A present that puts others in the shade

Cult movie favorite `A Christmas Story' inspires extreme kitsch for holiday gifts

December 22, 2007|By Rob Hiaasen | Rob Hiaasen,Sun reporter

It's a wonderful leg.

On mild-mannered Cottonwood Drive in Severna Park, Raymond Murphy's "leg lamp" shows off its fishnet stocking and black stiletto heel in the front window of his home. Shaded by black fringe, the thigh is lit for almost all to admire.

"I can't tell you what my wife called me," Murphy says. But it was said in love - just not love for the leg lamp, which has become a highly personal gift for fans of A Christmas Story. The 1983 holiday cult classic again airs for 24 hours on TBS beginning at 8 p.m. Christmas Eve.

Although It's a Wonderful Life and A Charlie Brown Christmas probably get more attention this time of year, A Christmas Story has cultivated its own following. Movie Web sites and message boards have sprung up. And the movie's centerpiece - its famous leg lamp - has become a cult fixture for fans. Leg lamps are sold on eBay and can be seen in select Maryland homes this season.

For the uninitiated, the story is about a 9-year-old boy named Ralphie who wants nothing more than a Red Ryder, carbine-action air rifle for Christmas. His mother, as mothers will, believes he will shoot his eye out with the BB gun. But his father surprises Ralphie on Christmas morning with a Red Ryder, practically a gift from the Magi.

Fans of the movie know another scene by heart: After winning a newspaper contest, the father - known as "the Old Man" - receives his "Major Award" that arrives in an enormous crate marked FRAGILE. The Old Man climbs into the crate, flings out the stuffing, searching for his Holy Grail. Buried inside ... a lascivious appendage normally not displayed on Cleveland streets in the 1940s. The family is speechless. "The old man's eyes boggled - overcome by art," the narrator says.

The Old Man is beside himself with joy; Mom is beside herself with embarrassment. He accuses her of being jealous of the lamp, which is broken in a mysterious house-cleaning incident. The Old Man, like the lamp, is broken.

But the leg lamp lives on - in body and spirit.

Raymond Murphy paid about $140 for a replica of the movie's leg lamp from an online store run by a Naval Academy graduate. After serving his country, Brian Jones pursued another calling.

"After I graduated in 1999, I failed the vision test to get into flight school. My mom sent me a leg lamp to cheer me up," says Jones, 31. "Now I sell leg lamps. Isn't that hilarious?"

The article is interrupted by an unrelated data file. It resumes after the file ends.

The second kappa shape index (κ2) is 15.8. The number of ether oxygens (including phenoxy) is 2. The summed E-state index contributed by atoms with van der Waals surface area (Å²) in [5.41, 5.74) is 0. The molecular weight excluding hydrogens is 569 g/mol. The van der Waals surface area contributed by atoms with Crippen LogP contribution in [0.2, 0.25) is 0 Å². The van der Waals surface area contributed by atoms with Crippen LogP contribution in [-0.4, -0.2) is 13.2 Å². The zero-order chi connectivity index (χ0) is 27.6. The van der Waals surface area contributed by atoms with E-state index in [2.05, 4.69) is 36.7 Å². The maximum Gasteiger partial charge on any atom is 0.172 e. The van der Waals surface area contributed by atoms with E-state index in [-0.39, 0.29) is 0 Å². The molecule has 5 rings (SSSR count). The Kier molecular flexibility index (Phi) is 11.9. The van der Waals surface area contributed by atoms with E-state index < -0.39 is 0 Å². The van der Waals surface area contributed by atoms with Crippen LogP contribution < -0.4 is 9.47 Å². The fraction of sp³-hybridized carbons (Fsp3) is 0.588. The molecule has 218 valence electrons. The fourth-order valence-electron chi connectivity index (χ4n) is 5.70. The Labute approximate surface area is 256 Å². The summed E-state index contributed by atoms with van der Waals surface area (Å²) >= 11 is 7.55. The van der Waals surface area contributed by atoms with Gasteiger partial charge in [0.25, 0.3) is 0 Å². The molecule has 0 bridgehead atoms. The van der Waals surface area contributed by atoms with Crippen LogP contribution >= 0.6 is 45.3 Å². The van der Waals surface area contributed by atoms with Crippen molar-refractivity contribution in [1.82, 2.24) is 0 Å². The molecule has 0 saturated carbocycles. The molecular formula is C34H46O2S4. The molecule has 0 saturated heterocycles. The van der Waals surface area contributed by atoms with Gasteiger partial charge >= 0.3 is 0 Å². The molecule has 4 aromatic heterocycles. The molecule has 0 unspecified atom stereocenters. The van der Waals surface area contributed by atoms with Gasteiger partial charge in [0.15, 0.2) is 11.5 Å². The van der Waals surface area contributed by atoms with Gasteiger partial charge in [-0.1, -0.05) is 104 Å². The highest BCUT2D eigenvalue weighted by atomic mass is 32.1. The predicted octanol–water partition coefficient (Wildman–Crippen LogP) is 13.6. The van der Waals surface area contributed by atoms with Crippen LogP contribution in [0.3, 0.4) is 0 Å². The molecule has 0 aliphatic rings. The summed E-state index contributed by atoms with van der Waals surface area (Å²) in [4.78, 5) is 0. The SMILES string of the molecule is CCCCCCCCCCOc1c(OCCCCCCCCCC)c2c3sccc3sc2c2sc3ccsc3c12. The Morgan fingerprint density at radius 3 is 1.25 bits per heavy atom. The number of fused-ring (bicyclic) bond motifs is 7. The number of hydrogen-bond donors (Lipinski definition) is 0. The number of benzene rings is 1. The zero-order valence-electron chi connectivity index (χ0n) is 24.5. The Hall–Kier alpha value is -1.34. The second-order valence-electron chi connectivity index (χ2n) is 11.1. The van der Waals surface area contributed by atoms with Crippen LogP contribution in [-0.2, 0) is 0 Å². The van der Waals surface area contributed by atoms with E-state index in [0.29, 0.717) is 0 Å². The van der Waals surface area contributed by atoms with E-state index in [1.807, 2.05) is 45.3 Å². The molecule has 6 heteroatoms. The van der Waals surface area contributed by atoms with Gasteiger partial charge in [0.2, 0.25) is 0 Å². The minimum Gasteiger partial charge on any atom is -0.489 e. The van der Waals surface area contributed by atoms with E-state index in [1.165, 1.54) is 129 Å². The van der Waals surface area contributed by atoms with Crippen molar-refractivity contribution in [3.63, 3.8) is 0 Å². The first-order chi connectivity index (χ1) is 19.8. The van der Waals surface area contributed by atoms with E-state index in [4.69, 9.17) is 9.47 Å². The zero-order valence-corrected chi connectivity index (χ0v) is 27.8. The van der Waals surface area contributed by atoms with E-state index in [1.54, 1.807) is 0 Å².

His affair with A Christmas Story didn't stop with lamps. In 2004, Jones paid $150,000 on eBay for the Ohio home used as the movie's exterior set. He turned the home into the "Christmas Story House" - a museum and shop where the now-grown actors from the movie come for signings and where leg lamp merchandise is sold (the replica crates sold out last week). Most of his customers - about 15,000 across the country so far - buy leg lamps through his online shop.

"It's for the someone who is hard to buy for," says Jones, who has three lamps in his San Diego office.

In Arbutus, 19-year-old Lewis Lane has a miraculous surprise for his fiancee. Erin White watches much of the entire A Christmas Story marathon each year and recites movie lines with reckless joy. Her parents once bought her a BB gun, but the young woman didn't have a leg lamp. Lane saved up two paychecks this fall and dropped $400 on a leg lamp T-shirt, night light, string of leg lamp ornaments and, of course, one 45-inch, full-sized leg lamp.

"I already got her a ring, so I was running out of ideas," Lane says.

As for location, his fiancee can put the leg lamp anywhere she wants. "But if I didn't like the movie, it would be a different story."

Nancy Curley of Chestertown also has a leg up on gift shopping for her significant other. She and her husband, Matthew, often drive by a Victorian house in Centreville that features a leg lamp in the front window. Her husband always wants to stop to take a picture. He, too, is a marathon fan of the movie. So, this Christmas, she knew what to buy him.

She didn't opt for buying a replica of the special "FRAGILE" crate that was featured in the movie. At $140, the lamp was enough. Soon enough, their Eastern Shore town will have its own leg lamp.

"He can put in a front window. He can put it anywhere. It doesn't bother me. I think it's funny," she says.

In all its kitschiness, the leg lamp should be claimed by Baltimore (can't you just see the lamps lighting up Hampden?). Turns out, Christmas Story T-shirts sold through Jones' online store and at major retailers come from Thunder Creek, a Baltimore-based apparel company. Co-owner Jeff Schalik says the company sells about 300,000 T-shirts a year. Schalik watches the movie marathon, too.

A Christmas Story sprang from the memories of Jean Shepherd, a popular radio host at WOR in New York. He first wrote about his childhood in short stories that appeared in Playboy in the 1960s. The stories later became the basis for A Christmas Story, which Shepherd narrated and co-wrote with Leigh Brown and director Bob Clark of Porky's fame.

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